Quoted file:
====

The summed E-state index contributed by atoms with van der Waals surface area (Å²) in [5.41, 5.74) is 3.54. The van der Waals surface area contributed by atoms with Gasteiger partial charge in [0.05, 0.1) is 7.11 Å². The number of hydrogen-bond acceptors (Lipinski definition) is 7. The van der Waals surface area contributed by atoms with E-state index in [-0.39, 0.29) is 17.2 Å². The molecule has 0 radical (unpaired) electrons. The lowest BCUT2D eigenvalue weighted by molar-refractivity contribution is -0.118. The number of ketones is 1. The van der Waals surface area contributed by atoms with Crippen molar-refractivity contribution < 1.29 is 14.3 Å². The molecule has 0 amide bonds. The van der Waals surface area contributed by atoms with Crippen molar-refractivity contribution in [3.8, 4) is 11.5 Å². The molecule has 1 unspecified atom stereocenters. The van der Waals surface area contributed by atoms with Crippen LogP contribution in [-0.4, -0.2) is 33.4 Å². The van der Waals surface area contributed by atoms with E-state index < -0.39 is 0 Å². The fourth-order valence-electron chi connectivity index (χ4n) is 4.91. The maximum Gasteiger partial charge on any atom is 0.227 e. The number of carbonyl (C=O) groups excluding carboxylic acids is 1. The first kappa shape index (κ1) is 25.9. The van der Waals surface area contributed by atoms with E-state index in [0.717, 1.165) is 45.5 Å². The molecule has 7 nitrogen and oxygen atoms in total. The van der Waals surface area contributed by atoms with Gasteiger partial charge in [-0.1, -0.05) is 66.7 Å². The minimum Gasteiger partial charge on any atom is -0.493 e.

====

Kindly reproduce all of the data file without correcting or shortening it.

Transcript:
The summed E-state index contributed by atoms with van der Waals surface area (Å²) in [5.41, 5.74) is 3.54. The van der Waals surface area contributed by atoms with Gasteiger partial charge in [0.05, 0.1) is 7.11 Å². The number of hydrogen-bond acceptors (Lipinski definition) is 7. The van der Waals surface area contributed by atoms with E-state index in [-0.39, 0.29) is 17.2 Å². The molecule has 0 radical (unpaired) electrons. The lowest BCUT2D eigenvalue weighted by molar-refractivity contribution is -0.118. The number of ketones is 1. The van der Waals surface area contributed by atoms with Crippen molar-refractivity contribution < 1.29 is 14.3 Å². The molecule has 0 amide bonds. The van der Waals surface area contributed by atoms with Crippen molar-refractivity contribution in [3.8, 4) is 11.5 Å². The molecule has 1 unspecified atom stereocenters. The van der Waals surface area contributed by atoms with Crippen LogP contribution in [-0.4, -0.2) is 33.4 Å². The van der Waals surface area contributed by atoms with E-state index < -0.39 is 0 Å². The fourth-order valence-electron chi connectivity index (χ4n) is 4.91. The maximum Gasteiger partial charge on any atom is 0.227 e. The number of carbonyl (C=O) groups excluding carboxylic acids is 1. The first kappa shape index (κ1) is 25.9. The van der Waals surface area contributed by atoms with E-state index in [0.717, 1.165) is 45.5 Å². The molecule has 7 nitrogen and oxygen atoms in total. The van der Waals surface area contributed by atoms with Gasteiger partial charge in [-0.1, -0.05) is 66.7 Å². The minimum Gasteiger partial charge on any atom is -0.493 e.